When your Taylor 12 arrives, you may find that, for some songs, you may need to assign the G string to the thumb as well, in order to reliably get the octave G string to sound. I have found this finger assignment (thumb for E - A - D - G, index and middle for B and E pairs, respectively) to be particularly useful with the 12 string guitar - and with the D - Dm - A - Am - F - C chord forms - which you can play with up and down the neck, and create beautiful 12 string fingerstyle music...
Oh, how did I become primarily a fingerstylist? I initially played the viola which, as you hold it under your chin, is a pretty personal playing experience. I guess I became enamoured with wood, and the feel of the strings and the vibration of the instrument. One of the first fingerstyle parts I learned was the intro to Bruce Springsteen's "The River" - first complete song "Dust in the Wind" - and, at least for me, the direct contact of the fingers of both hands with the strings is a very organic - "woody" - experience - I like the feeling of the instrument coming to life due to my direct input. I don't use any finger or thumb picks whatsoever in my fingerstyle play.
LOL ... Had to let my fingernails frow out a bit which is strange feeling for me. I think it is primarily the "Dust in the Wind" type pattern, except I use thumb, index and middle finger. The "pinkie" I rest on the top for support and stability. Right now, I don't use the ring finger for anything. Over the weekend, I have learned "Pancho and Lefty" by Townes Van Zant ... quite proud of myself! :-)
2 good, IMHO relatively easy to pick up fingerstyle songs - "Let it Be" and "Leaving on a Jetplane"...
Also, since I know you know this one already, try a fingerstyle version of "Peaceful Easy Feeling" - with or without the B7... ;-)
So, you try to "pluck" with your fingernails - you definitely get more sound that way - I use the flesh/tips of my fingers...
Ok, so can I ask you something I've been asking on another forum... I went down the nylon road and started on classical to expand my fingerstyle limits, and it's been good - but now that I'm coming back to steel fingerstyle, I'm having trouble making the adjustment. I can't rock what looks on me like the right hand "eagle claw of death" look - plus it feels weird all day long and makes typing weird.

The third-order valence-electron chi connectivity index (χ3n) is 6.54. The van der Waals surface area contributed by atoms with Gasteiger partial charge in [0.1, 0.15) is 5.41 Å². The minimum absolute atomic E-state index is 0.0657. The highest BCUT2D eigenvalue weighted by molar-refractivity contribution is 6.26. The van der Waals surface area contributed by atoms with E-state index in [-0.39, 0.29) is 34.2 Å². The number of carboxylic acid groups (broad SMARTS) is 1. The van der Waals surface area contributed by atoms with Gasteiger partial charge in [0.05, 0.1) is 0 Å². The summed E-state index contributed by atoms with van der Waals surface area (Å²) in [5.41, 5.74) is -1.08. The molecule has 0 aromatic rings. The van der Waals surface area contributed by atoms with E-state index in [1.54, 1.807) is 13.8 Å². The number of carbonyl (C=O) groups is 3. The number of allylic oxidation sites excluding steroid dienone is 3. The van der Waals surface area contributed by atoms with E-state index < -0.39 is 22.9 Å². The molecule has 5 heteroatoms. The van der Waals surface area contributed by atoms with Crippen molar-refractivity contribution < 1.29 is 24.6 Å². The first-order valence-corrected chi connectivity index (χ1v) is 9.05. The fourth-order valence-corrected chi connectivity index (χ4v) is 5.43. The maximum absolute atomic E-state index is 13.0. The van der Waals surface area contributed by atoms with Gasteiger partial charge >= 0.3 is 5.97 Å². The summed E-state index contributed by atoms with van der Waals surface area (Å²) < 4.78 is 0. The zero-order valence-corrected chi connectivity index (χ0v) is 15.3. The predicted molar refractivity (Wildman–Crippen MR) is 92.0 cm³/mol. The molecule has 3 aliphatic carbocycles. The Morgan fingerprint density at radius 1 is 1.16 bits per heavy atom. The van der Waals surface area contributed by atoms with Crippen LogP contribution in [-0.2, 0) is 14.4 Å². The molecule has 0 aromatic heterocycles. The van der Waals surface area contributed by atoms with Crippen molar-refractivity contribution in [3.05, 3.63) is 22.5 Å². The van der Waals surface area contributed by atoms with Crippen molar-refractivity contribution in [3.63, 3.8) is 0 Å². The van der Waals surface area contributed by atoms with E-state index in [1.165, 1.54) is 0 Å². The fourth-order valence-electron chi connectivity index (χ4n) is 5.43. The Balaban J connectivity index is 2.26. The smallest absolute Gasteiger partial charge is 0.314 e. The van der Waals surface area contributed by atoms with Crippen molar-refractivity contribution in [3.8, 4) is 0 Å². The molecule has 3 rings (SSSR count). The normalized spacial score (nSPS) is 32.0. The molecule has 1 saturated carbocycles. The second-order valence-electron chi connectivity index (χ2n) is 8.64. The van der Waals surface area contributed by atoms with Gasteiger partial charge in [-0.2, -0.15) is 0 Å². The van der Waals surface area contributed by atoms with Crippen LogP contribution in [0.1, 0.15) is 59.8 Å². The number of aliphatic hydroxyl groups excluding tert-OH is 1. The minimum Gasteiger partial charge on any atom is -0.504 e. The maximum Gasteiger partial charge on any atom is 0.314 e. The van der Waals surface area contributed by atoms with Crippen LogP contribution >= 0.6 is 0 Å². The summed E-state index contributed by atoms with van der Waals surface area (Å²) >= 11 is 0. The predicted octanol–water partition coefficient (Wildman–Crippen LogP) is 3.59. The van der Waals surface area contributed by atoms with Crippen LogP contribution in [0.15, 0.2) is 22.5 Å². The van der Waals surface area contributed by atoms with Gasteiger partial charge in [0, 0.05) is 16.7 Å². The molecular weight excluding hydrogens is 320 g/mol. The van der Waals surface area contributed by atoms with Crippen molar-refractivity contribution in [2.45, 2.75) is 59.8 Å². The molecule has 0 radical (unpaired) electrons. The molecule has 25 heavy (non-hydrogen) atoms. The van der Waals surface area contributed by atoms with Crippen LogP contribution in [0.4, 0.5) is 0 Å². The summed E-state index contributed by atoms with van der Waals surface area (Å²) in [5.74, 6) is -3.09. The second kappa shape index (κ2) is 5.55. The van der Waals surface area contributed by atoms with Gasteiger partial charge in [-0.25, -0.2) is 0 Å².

So, do you have any pointers about how to attack the strings, especially that B and high E string? I swear that darn thin E string grabs any finger I throw at it and doesn't want to let go!
It was great to hear your story about conversion from strummer to a fingerstyle player. I have been playing only 4+ years (I am 60 now), and I assume I am more like a fingerstyle “player” than a strummer (if any). But I surely like to learn that – and like to learn much better in the way I have started.
The only thing I knew before was the chord shapes and how the frets are mapped with scores (or other way round) - and instantly finding the right position for the left hand is now easier than when I started.
Strumming I think requires to have a better sense of rhythm patterns and when you are playing alone, it is perhaps not so fun as compared with when you are accompanying somebody’s singing.
I have experienced fingerstyle easier to adapt in accompanying while the strings work as “stepping stones” within the bar and there are not so long pauses between chords. It may also help to add some “solo” to a song, since the mode do not have to change so dramatically as compared with strumming - if you can just continue the same chord progression of the verse or chorus with just minor variations.
Some years ago we started to make some covers at www.youtube.com/maggiesband and were surprised to have now over million listens – without knowing much about music or playing, and never got any lessons. The secret is the lucky fact that I have a great encouraging singer which I am permitted to accompany with my limited technique. Since YouTube verdicts are often biased, it would be nice to perform sometimes for a small audience.
What I have found it is much more demanding to be a solo player with guitar, although it would be necessary to have some regular exercise when the singer is not available. Therefore your link to “Travis Picking” exercises sounds interesting – just being afraid that I have learnt everything wrong and the burden of wiping bad habits may eat out the joy of random music discovering.
Thank you your great post!
Very, very nice. I particularly enjoyed "Vincent: Starry Night" by Don McLean.. Your fingerstyle accopanyment sounds very similar to what I have been working on.